Cabinet extends UDAY scheme deadline

The Cabinet approved an extension in the deadline for implementing the Ujjwal Discom Assurance Yojana (UDAY) by a year to March 31, 2017.

The UDAY scheme is aimed at bringing ailing power distribution companies (discoms) to a state of operational efficiency, with state governments taking over up to 75 per cent of their respective discoms’ debt and issuing sovereign bonds to pay back the lenders. The Cabinet decision extends this provision from the earlier deadline of March 31, 2016.

“The time limit has now been extended by one year from the earlier stipulated date of March 31, 2016,” according to a government statement. “This decision would allow states, which could not participate in UDAY earlier to join the scheme.”

The extension of the timeline is also to give states that have given their in-principle approval a little more time to order their finances before signing the official document, according to experts.

States get a breather

“Before they go into this, the states have to do their own financial restructuring,” Kameswara Rao, Partner, Energy & Utilities at PwC, said. “From in-principle approval to actually signing is a slightly circuitous path, so this will take time.”

“The scheme has its own merits and demerits from the states’ point of view,” K. Ravichandran, Senior Vice President and Co-Head, Corporate Sector Rating, ICRA said. “Many of them are weighing the pros and cons, so this decision is to give them time. It shows the government is expecting some more states will join the scheme.”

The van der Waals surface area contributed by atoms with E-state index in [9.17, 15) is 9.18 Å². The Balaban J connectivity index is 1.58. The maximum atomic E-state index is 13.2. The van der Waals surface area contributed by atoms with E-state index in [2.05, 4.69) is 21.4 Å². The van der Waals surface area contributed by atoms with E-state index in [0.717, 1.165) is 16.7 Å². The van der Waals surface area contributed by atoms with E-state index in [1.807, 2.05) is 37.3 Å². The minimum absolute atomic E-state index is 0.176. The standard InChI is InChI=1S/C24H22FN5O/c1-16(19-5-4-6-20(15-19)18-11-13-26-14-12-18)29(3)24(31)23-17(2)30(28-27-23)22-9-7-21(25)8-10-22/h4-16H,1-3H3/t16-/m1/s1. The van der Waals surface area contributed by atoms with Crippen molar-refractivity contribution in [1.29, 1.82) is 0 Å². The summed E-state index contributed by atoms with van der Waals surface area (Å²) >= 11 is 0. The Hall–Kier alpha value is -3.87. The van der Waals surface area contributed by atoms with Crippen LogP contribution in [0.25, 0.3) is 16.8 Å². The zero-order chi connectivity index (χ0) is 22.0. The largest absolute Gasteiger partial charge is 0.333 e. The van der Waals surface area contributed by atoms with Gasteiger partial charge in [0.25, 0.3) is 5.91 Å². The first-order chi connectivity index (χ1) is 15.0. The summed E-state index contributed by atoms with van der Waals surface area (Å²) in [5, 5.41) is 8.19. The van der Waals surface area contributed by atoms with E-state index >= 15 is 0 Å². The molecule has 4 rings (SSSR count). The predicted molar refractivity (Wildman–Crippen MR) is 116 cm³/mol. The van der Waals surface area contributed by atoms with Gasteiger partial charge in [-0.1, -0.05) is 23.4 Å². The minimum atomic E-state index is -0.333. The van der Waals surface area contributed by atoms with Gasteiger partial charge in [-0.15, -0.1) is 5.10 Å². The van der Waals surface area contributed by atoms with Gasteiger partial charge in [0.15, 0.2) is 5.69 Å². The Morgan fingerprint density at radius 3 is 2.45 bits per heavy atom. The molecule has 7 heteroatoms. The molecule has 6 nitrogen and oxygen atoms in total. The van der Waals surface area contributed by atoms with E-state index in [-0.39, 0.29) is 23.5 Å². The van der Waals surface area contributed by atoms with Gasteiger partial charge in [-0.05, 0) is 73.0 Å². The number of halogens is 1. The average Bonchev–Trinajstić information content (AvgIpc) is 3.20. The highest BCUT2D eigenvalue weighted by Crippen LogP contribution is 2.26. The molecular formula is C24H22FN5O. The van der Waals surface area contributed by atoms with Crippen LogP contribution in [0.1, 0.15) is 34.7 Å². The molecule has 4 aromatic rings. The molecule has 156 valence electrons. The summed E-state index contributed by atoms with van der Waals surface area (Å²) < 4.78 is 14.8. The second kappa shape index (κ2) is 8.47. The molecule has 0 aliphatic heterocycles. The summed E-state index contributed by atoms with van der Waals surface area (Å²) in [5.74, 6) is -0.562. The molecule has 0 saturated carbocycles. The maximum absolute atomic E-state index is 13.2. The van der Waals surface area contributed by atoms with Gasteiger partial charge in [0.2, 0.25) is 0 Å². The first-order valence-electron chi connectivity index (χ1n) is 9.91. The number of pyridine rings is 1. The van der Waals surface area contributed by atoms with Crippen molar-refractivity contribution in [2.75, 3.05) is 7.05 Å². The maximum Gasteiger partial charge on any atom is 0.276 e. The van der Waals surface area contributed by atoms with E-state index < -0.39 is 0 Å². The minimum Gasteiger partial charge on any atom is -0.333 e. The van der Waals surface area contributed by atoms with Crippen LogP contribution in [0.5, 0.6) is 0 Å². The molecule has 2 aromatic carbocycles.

“UDAY envisages a permanent resolution of past as well as potential future issues of the sector,” according to the statement. “It empowers discoms with the opportunity to break even in the next 2-3 years.”

Reducing interest burden

The scheme seeks to achieve this through several simultaneous steps including reducing the interest burden on the discoms by allowing the states to take over the bulk of their debt, reducing the cost of power, and increasing the operational efficiencies of the discoms by providing capital and infrastructure like coal linkages.

So far, 19 States have given in-principle approval to join the scheme, out of which 10 states—Rajasthan, Uttar Pradesh, Chhattisgarh, Jharkhand, Punjab, Bihar, Haryana, Gujarat, Uttarakhand and Jammu & Kashmir—have signed MoUs with the Centre.

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Printable version | Feb 24, 2020 8:16:20 AM |

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